Kurban Hayit (Eid al-Adha) is one of the biggest holidays in the Islamic world. It marks the end of the Hajj (pilgrimage to Mecca). Kurban Hayit is celebrated 70 days after the end of another major holiday – Ramadan Hayit. Since 1991, the religious holiday of Kurban Hayit in Uzbekistan has been declared as a public holiday and is widely celebrated in the country. Preparations for both Ramadan Hayit and Kurban Hayit (Eid al-Adha) begin the day before Hayit and this day is called “Arafa”. On the day of Arafa traditional pastry: “kush-tili”, “bugirsok” – fancy pastry balls, “orama”, “chak-chak” – straws and nuts in sugar and others are prepared by every Uzbekistan family. In the evening every family cooks festive plov, which neighbors usually pass to each other. Plov is served in kosa (big ceramic bowl) and decorated with pastry on top. Kurban Hayit, as in other countries, starts with a morning Hayit-namaz (prayer). After Hayit namaz the sacrifice is done. In most cases in Uzbekistan sheep is sacrificed, rarely -cows, and quite rarely – camels. After the sacrifices made it is obligatory to divide the meat into three parts: a precondition – at least one third should be distributed to people in need and not more than a one third should be left to the family. Even Kurban Hayit is a holiday, there is a rule to visit the cemeteries of relatives these days. Therefore, a few days before the holiday “mazar”s (cemeteries) are tidied up. This was always supervised by mahalla’s (residential quarters) residents local gathering. Each mahalla has its own area in mazar. Many local ancient traditions are intertwined with the religious ones; this becomes particularly prominent in the days of Ramadan Hayit and Kurban Hayit. Children enjoy the holidays most of all – there is a range of toys and sweets, which are produced and sold only in the days of Hayits: wooden and tin rattles, tin fifes and clay whistles, candy canes of various shapes and sweet big balls “bodirok” (popcorn) and variety of kazinaki (sunflower seeds, peanut and other varieties of seeds and nuts brittles). Kurban Hayit lasts for three days. At this time people visit their old relatives and neighbors. At homes where there is a “kelin” (newly wedded wife) guests are welcomed, ‘kelin’ meets the guests, doing “kelin-salom” (ritual easy half-bow). Her head and face are covered with a translucent bride veil. These days in Uzbek “mahalla” you can see flocks of kids, mostly little girls who go from house to house in a crowd, admiring well-dressed newly married wives and are treated with sweets.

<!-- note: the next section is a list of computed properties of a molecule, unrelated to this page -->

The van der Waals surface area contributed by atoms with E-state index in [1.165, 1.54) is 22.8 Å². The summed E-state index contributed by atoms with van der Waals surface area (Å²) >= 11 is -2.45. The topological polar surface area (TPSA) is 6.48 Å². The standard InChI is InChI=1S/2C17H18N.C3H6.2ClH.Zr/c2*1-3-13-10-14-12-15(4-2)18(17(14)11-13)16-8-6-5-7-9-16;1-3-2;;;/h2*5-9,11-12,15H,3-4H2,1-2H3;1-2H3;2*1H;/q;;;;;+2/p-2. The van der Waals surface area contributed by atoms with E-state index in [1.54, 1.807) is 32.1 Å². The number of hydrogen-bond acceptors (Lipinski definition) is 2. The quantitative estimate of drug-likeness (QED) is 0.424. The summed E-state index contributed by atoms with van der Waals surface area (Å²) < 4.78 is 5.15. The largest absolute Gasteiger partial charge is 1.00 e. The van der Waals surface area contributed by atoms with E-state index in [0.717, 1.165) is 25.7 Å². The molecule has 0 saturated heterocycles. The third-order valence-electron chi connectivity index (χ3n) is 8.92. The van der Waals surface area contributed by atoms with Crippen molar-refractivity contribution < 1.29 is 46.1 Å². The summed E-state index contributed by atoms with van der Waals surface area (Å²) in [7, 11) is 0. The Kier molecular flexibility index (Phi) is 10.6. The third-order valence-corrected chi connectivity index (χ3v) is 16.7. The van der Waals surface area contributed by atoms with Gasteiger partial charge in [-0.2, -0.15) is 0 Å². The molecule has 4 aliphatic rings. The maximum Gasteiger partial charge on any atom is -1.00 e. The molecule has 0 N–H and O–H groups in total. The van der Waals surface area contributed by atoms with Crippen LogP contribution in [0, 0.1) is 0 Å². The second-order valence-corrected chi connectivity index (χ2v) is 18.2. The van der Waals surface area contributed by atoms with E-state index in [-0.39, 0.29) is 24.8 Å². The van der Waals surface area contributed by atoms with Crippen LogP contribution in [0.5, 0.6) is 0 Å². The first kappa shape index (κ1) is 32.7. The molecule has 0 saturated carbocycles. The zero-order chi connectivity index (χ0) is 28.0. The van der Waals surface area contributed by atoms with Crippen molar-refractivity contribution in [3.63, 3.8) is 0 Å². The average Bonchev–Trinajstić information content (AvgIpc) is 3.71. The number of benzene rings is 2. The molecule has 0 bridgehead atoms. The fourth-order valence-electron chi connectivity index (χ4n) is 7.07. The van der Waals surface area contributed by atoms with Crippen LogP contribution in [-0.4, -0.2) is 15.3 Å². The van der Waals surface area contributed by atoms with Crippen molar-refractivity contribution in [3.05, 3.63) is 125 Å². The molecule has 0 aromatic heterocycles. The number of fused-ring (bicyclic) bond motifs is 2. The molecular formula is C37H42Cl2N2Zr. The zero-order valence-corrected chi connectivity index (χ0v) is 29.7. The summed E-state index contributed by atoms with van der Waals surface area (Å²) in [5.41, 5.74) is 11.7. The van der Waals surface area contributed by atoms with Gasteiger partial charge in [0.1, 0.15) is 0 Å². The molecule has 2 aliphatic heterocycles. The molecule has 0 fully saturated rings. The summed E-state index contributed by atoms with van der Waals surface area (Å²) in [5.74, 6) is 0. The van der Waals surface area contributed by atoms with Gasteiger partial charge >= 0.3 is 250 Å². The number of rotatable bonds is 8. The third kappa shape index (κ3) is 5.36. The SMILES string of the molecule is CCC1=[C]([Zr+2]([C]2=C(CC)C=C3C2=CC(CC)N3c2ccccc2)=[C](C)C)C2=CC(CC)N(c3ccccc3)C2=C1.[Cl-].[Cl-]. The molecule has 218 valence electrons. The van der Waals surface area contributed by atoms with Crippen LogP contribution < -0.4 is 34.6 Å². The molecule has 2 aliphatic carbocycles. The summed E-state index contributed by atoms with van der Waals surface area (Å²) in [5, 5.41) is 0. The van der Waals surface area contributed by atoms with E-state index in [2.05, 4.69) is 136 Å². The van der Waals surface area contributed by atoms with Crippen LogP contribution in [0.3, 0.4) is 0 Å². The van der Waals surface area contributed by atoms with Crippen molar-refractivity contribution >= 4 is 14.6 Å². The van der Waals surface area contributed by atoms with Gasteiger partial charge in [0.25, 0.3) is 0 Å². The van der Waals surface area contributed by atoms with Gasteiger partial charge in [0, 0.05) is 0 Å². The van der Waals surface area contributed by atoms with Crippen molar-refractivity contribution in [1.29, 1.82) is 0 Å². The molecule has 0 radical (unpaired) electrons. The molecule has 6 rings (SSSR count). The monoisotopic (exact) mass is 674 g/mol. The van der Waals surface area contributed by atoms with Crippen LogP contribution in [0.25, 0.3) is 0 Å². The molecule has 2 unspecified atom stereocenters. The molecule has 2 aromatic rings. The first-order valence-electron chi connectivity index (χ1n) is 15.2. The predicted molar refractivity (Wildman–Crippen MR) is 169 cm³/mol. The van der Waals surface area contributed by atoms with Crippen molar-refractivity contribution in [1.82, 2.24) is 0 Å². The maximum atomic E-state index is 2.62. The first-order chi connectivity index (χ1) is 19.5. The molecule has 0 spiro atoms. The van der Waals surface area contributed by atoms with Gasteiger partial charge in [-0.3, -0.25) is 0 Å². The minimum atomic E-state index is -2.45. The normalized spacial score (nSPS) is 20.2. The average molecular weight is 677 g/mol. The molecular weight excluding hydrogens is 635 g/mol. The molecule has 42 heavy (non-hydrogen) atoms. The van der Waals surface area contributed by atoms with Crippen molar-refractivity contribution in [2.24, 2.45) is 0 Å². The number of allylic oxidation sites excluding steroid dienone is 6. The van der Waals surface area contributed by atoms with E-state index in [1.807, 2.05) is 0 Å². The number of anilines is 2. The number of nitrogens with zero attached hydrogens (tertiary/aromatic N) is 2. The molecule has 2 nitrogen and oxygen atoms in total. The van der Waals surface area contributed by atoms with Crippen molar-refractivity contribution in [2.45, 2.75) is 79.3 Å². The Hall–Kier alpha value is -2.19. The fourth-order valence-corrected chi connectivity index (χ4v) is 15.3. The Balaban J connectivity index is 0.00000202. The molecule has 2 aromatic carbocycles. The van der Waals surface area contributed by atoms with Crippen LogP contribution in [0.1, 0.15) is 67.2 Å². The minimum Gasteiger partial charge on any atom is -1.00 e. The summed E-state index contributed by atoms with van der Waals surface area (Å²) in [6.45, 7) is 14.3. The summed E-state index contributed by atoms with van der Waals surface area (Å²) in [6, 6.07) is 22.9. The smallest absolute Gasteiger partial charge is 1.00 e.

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Memorial Day

On the 9th of May Uzbekistan observes the Memorial Day, the holiday of warm sadness, reverent respect, pride and profound gratitude. Uzbekistan has made an invaluable contribution to the victory against fascism. Thousands of Uzbek people worked on the home front, the republic accepted refugees, evacuated enterprises, secured the rear. During the World War II Uzbekistan lost more than 450 thousand people. And on May 9, all residents of the country, as well as millions of people around the world congratulate their veterans: festive concerts, feasts, charity events, awards with prizes are held in all cities. Uzbekistan holidays In Tashkent, the center of festivities is the Independence Square, where the Alley of Fame and Memory is located. There are granite steles on both sides of the alley, on which the names of all Uzbeks, killed in the fronts of the World War II are engraved. And as eternally mourning for their sons as eternally mourning for their sons, the Grieving Mother “stiffened” in bronze, symbolizing the motherland.